Trans community turns out for Free State Pride 2018


The 6th annual Free State Pride march saw hundreds taking to the streets of Bloemfontein to mark this year’s theme of “all out and free”.

On Saturday, over 500 people took part in the procession through the CBD, organiser Gleo Booysen told Mambaonline. She said that the latest edition, facilitated by the group Free State Rainbow Seeds, was the largest in the event’s history.

“We were quite impressed with how it turned out,” she commented. “People showed up and dressed up in a way that they felt comfortable and expressive. It was very diverse. We really focused on the march this year because we wanted the visibility to be there.”

The reaction from members of the public to the march was overwhelmingly positive, said Booysen.

“People left their daily life and joined in. They wanted to know what was going on. It was very colourful, there were balloons. We were quite in awe at the response.”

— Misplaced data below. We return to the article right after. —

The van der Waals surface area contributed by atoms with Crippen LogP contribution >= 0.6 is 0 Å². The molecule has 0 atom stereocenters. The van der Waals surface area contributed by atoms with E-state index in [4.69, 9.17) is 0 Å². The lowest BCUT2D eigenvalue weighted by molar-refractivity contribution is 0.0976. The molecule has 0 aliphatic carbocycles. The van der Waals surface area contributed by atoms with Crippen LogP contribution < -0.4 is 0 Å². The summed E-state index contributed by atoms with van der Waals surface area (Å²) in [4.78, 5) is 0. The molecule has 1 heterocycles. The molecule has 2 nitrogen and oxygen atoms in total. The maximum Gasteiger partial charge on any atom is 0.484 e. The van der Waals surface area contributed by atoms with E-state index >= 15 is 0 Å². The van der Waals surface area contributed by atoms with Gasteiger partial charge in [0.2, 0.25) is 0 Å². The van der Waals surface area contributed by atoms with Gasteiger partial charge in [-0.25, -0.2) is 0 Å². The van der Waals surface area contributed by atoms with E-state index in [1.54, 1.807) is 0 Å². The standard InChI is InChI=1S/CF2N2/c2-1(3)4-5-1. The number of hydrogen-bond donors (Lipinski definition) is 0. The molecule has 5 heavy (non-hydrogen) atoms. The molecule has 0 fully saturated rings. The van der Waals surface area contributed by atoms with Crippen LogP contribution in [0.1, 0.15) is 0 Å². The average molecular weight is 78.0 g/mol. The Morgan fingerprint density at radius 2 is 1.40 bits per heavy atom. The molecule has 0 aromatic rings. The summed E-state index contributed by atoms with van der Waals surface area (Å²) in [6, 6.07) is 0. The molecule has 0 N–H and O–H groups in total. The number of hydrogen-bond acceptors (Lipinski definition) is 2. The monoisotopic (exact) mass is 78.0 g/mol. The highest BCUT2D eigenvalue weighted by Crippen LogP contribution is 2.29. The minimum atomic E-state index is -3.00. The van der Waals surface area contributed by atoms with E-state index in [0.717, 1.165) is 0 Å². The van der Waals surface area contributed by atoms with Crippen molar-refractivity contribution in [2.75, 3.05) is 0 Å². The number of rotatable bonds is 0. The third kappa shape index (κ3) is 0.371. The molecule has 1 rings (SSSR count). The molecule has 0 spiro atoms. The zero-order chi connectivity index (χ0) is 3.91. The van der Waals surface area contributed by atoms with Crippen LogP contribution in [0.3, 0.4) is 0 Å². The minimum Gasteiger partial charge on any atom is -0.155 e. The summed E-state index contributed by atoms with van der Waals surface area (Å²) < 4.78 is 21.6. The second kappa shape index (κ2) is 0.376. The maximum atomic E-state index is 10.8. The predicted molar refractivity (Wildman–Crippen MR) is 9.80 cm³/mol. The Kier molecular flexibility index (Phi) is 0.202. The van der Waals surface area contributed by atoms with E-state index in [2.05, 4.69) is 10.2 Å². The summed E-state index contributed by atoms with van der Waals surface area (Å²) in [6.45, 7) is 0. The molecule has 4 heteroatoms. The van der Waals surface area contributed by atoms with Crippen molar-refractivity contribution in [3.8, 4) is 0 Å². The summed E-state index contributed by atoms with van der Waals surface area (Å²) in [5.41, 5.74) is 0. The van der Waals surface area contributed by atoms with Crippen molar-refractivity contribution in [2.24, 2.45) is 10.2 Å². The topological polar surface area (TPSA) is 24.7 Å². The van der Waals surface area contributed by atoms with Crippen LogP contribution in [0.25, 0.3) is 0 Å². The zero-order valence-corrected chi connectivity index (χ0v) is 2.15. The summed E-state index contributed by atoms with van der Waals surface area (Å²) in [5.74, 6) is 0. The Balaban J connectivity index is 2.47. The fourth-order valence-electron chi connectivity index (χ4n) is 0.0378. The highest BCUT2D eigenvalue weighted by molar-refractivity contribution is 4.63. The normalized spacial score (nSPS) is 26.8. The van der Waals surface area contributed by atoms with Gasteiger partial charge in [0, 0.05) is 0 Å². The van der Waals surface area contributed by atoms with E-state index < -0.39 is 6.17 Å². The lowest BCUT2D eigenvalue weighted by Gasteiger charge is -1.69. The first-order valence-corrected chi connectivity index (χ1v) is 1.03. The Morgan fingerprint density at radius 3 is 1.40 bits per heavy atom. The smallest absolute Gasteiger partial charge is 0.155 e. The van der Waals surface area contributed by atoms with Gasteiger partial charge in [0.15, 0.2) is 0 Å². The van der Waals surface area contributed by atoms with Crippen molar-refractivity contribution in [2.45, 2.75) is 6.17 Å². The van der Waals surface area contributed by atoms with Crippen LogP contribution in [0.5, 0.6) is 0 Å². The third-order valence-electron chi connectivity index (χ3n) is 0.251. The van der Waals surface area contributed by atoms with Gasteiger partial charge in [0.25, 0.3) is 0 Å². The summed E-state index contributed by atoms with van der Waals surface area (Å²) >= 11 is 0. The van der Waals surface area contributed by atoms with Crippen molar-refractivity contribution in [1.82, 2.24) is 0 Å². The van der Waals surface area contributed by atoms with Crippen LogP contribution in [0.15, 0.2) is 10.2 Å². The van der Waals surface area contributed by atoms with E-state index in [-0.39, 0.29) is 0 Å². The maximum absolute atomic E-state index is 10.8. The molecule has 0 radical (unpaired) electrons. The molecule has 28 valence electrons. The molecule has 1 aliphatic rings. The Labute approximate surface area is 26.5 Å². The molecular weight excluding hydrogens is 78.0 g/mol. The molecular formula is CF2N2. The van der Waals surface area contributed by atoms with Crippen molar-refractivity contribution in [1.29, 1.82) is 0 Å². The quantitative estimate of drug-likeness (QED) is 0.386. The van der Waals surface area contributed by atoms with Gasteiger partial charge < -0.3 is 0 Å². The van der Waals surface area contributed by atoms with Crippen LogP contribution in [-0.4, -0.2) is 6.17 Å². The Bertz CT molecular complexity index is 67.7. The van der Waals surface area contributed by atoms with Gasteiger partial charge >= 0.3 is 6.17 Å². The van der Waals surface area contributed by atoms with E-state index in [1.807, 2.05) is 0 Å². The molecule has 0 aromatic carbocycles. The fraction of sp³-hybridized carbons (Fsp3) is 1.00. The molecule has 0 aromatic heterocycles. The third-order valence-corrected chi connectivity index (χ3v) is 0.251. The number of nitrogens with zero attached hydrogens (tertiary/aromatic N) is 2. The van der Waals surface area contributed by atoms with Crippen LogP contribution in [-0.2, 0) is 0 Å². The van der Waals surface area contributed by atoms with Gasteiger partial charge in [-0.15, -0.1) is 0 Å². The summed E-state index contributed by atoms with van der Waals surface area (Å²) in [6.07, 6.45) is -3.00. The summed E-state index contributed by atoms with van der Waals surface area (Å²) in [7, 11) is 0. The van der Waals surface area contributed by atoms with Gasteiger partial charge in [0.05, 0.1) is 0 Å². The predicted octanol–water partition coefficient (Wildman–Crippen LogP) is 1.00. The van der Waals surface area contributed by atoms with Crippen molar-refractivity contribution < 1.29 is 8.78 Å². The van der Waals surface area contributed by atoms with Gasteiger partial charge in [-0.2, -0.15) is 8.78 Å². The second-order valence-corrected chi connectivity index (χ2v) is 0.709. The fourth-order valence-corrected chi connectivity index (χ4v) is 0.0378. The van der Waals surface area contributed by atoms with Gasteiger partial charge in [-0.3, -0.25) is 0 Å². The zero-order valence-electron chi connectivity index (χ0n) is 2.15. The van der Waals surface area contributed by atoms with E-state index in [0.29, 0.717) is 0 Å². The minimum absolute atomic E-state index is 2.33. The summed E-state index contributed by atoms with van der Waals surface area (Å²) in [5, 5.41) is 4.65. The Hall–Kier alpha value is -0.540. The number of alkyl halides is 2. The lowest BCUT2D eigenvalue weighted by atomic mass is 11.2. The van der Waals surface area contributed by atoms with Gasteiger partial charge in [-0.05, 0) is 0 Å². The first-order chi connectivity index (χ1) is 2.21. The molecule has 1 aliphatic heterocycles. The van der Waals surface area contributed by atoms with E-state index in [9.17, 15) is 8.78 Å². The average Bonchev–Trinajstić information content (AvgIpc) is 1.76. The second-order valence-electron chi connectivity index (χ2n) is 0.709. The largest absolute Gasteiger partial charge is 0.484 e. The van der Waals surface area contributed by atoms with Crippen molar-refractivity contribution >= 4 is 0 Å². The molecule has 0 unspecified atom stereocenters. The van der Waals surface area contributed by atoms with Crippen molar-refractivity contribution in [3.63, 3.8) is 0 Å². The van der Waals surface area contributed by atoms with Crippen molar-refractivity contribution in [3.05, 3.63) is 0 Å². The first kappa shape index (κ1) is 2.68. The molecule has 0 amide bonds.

According to Booysen, a standout feature of the 2018 Pride was an increase in the number of members of the transgender community as well as the amount of LGBTQ allies that took part.

She said that the events leading up to the march were more inclusive and targeted. “For example, this year we had a transgender workshop, a ‘bring a parent’ event… We really got the community involved. That’s why they also felt the need to come and show their support.”

After the march, the crowd continued to swell for celebrations that went on into the evening. There was a slate of performers on stage, including drag artists and DJs. The crowd was also treated to the crowning of Mpho Moferi as Miss Free State Pride 2018.

HIV testing was on offer for the participants, with a record number of people screened at the event. “Free State Pride is definitely growing,” said Booysen. “We beefed up security and made sure that everyone felt safer.”

Responding to criticism on social media that Free State Pride was not well publicised, Booysen agreed but said that a lack of funding remained a problem in addressing this.

“Unfortunately public and government officials aren’t so open to fund [Pride events]. As much as we have these constitutional rights, it’s not so easy to go to government to ask for funding. People still believe that this is just ‘a party for LGBTI people’.”

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